It’s becoming increasingly common for nurses to step away from their traditional nursing careers and start their own businesses. From wellness coaching to home health agencies, legal nurse consulting to staffing agencies, nurses are exploring a wide range of entrepreneurial ventures. If you’re looking for more freedom, flexibility, and the ability to give yourself a well-deserved raise, starting your own business may be an appealing option. However, many nurses lack experience running a business and may worry about avoiding common pitfalls. Whether you’re just considering starting a business or have already taken the plunge, I can share the lessons I’ve learned from over 20 years of successful entrepreneurship.
At Dike Law Group, we help nursing practices and individual nurses who have built or plan to build their own Professional Corporation. Our areas of expertise include IV Hydration Therapy Business Formation or Start-up, IV Hydration Therapy Business Regulatory Compliance, Employment Legislation, Contract Drafting and Review, Fee-Splitting, Management Services Organization or MSO, Practice Restrictions, HIPAA, Dispute Resolution, and Mitigation. As a nurse, your duties involve providing basic health care to those who are experiencing difficulties living their normal life due to health problems, illness, or medical treatment. This includes direct and indirect care to ensure safety, comfort, hygiene, and protection, administering necessary medications, skin testing, immunization techniques, blood draw or venipuncture.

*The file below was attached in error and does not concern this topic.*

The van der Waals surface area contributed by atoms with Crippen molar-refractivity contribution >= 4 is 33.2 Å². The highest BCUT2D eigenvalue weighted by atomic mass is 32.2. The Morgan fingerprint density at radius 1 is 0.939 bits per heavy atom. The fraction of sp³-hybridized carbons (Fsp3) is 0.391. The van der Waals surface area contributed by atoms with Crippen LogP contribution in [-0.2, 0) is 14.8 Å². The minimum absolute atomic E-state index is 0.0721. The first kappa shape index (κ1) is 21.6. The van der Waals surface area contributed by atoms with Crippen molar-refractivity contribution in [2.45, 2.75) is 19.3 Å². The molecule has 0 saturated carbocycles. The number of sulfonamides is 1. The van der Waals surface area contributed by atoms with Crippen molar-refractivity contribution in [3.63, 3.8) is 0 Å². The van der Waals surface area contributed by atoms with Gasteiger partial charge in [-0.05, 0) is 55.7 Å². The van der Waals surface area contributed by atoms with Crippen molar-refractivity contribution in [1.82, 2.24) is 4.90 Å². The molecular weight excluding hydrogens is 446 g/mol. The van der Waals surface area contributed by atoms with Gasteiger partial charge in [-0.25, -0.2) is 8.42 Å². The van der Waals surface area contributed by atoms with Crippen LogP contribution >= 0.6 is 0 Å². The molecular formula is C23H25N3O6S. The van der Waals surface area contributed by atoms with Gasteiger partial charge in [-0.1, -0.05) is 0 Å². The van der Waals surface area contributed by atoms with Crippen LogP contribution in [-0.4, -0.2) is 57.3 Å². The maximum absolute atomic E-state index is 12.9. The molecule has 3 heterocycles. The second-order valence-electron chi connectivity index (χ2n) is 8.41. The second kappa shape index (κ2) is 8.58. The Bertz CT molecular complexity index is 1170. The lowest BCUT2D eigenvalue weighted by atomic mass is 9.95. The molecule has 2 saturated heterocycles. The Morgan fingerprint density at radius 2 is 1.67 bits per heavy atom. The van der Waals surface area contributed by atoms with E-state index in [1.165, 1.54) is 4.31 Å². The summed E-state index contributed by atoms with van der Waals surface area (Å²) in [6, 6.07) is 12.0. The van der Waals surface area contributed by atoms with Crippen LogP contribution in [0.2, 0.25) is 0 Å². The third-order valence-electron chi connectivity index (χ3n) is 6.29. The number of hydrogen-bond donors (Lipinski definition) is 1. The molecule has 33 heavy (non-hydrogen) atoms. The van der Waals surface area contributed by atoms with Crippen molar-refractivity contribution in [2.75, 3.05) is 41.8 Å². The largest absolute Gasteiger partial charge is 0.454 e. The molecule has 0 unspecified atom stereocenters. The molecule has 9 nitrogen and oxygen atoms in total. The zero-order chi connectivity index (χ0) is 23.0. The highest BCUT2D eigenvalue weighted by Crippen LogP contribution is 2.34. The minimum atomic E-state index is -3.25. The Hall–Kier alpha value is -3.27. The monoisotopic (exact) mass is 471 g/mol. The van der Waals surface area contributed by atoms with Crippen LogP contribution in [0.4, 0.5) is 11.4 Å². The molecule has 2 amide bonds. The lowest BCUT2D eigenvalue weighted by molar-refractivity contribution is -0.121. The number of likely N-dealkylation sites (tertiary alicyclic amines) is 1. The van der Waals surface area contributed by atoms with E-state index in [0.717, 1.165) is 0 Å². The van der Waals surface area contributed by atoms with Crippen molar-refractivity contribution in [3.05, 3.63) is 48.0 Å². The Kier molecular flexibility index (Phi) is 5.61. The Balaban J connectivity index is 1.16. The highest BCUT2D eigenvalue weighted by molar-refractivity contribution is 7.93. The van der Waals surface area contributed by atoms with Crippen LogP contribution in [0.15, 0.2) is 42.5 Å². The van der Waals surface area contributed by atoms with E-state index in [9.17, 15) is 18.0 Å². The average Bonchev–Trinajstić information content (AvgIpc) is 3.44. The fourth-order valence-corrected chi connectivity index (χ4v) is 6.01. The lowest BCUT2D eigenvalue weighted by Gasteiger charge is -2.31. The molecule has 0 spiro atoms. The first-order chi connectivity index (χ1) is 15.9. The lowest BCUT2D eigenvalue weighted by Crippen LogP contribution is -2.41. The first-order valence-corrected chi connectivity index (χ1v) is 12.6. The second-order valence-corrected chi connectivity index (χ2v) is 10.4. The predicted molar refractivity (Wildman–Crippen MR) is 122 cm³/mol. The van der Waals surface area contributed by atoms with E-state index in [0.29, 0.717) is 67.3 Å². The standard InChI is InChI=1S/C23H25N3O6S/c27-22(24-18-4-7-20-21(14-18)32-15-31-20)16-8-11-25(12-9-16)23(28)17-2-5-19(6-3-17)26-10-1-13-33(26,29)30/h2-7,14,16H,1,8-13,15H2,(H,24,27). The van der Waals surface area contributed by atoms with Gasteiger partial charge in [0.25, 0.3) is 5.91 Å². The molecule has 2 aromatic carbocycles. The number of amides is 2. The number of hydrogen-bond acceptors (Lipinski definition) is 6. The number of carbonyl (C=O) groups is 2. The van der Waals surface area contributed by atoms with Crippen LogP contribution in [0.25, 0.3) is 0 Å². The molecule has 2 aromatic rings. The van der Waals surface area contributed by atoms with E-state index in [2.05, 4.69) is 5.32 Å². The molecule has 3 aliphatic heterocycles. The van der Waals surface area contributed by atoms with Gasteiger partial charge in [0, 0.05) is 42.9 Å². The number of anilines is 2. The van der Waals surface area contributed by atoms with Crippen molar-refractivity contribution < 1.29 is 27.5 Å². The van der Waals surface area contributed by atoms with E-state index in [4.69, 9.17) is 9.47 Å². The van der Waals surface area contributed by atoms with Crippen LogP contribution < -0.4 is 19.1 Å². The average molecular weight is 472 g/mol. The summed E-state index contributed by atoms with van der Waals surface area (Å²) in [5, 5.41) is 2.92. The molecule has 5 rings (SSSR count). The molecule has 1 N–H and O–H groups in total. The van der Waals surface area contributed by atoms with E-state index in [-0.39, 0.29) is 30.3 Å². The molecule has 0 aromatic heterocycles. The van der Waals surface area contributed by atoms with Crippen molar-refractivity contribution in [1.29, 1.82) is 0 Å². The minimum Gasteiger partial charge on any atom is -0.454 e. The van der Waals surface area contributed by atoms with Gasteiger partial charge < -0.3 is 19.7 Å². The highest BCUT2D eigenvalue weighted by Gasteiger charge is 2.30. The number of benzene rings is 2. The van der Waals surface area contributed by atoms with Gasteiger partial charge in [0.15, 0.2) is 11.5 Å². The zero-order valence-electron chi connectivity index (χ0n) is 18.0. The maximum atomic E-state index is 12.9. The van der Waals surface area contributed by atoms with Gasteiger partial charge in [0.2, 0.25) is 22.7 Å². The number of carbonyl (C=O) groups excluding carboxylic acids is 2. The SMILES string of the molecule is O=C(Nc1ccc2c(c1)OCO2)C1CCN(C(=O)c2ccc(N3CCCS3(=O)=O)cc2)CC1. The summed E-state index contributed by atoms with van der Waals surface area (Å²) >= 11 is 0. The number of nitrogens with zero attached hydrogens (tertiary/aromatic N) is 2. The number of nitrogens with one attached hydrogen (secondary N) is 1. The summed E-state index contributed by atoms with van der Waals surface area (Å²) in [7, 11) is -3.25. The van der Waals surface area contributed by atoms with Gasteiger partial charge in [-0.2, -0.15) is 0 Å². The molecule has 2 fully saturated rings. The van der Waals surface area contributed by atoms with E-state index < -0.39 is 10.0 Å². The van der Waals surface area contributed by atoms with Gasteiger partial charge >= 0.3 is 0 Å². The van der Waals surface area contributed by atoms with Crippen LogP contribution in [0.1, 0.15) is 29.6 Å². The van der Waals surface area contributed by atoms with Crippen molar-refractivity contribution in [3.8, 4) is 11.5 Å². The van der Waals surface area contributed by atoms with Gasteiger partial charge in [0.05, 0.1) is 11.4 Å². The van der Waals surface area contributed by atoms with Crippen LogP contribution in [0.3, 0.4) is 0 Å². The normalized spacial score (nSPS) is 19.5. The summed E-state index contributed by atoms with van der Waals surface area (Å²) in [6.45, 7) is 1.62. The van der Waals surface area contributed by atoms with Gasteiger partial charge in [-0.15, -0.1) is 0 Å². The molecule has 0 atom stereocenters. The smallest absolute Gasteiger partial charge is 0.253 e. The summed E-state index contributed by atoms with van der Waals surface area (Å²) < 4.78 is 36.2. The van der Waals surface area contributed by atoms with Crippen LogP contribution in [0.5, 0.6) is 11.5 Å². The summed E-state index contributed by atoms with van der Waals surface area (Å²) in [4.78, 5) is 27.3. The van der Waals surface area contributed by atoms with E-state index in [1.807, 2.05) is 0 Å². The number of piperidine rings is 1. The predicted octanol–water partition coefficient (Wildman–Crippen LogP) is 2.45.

Nursing ethics revolve around seven key principles, including Justice (fairness), Beneficence (ensuring care benefits the patient), Non-maleficence (avoiding harm), Accountability (taking responsibility for actions), Fidelity (being true to professional promises and responsibilities), Autonomy (allowing patients to make their own decisions), and Veracity (being truthful with patients even if it causes distress).